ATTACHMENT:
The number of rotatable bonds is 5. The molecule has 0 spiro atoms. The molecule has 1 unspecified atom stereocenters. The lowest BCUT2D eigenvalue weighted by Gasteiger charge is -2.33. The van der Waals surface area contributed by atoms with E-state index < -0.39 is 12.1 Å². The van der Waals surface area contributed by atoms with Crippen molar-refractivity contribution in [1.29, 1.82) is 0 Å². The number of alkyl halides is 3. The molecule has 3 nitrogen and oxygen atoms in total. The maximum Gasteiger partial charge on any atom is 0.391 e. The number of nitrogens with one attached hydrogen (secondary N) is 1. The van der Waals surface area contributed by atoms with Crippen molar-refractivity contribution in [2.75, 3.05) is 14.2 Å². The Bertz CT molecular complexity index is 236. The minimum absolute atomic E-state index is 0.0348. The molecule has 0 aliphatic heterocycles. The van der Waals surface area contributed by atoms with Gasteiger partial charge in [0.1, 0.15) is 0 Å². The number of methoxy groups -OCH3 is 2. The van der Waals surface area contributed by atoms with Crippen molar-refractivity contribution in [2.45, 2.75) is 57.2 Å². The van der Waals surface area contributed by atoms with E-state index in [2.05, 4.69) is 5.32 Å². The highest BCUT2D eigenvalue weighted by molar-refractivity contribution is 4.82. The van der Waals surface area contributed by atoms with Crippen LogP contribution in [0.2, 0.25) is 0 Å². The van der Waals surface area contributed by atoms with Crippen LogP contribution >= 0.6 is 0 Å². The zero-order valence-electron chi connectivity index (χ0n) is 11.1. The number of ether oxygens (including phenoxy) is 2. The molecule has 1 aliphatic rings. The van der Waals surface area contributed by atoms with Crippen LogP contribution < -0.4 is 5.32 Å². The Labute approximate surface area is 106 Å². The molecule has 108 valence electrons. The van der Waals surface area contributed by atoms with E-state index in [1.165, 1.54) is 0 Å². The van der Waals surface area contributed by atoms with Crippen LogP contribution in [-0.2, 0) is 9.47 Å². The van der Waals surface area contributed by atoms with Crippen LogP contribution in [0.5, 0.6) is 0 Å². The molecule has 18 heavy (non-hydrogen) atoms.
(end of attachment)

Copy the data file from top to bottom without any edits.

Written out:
The number of rotatable bonds is 5. The molecule has 0 spiro atoms. The molecule has 1 unspecified atom stereocenters. The lowest BCUT2D eigenvalue weighted by Gasteiger charge is -2.33. The van der Waals surface area contributed by atoms with E-state index < -0.39 is 12.1 Å². The van der Waals surface area contributed by atoms with Crippen molar-refractivity contribution in [1.29, 1.82) is 0 Å². The number of alkyl halides is 3. The molecule has 3 nitrogen and oxygen atoms in total. The maximum Gasteiger partial charge on any atom is 0.391 e. The number of nitrogens with one attached hydrogen (secondary N) is 1. The van der Waals surface area contributed by atoms with Crippen molar-refractivity contribution in [2.75, 3.05) is 14.2 Å². The Bertz CT molecular complexity index is 236. The minimum absolute atomic E-state index is 0.0348. The molecule has 0 aliphatic heterocycles. The van der Waals surface area contributed by atoms with Gasteiger partial charge in [0.1, 0.15) is 0 Å². The number of methoxy groups -OCH3 is 2. The van der Waals surface area contributed by atoms with Crippen molar-refractivity contribution in [2.45, 2.75) is 57.2 Å². The van der Waals surface area contributed by atoms with E-state index in [2.05, 4.69) is 5.32 Å². The highest BCUT2D eigenvalue weighted by molar-refractivity contribution is 4.82. The van der Waals surface area contributed by atoms with Crippen LogP contribution in [0.2, 0.25) is 0 Å². The van der Waals surface area contributed by atoms with Crippen LogP contribution >= 0.6 is 0 Å². The zero-order valence-electron chi connectivity index (χ0n) is 11.1. The number of ether oxygens (including phenoxy) is 2. The molecule has 1 aliphatic rings. The van der Waals surface area contributed by atoms with Crippen LogP contribution < -0.4 is 5.32 Å². The Labute approximate surface area is 106 Å². The molecule has 108 valence electrons. The van der Waals surface area contributed by atoms with E-state index in [1.165, 1.54) is 0 Å². The van der Waals surface area contributed by atoms with Crippen LogP contribution in [-0.2, 0) is 9.47 Å². The van der Waals surface area contributed by atoms with Crippen LogP contribution in [0.5, 0.6) is 0 Å². The molecule has 18 heavy (non-hydrogen) atoms.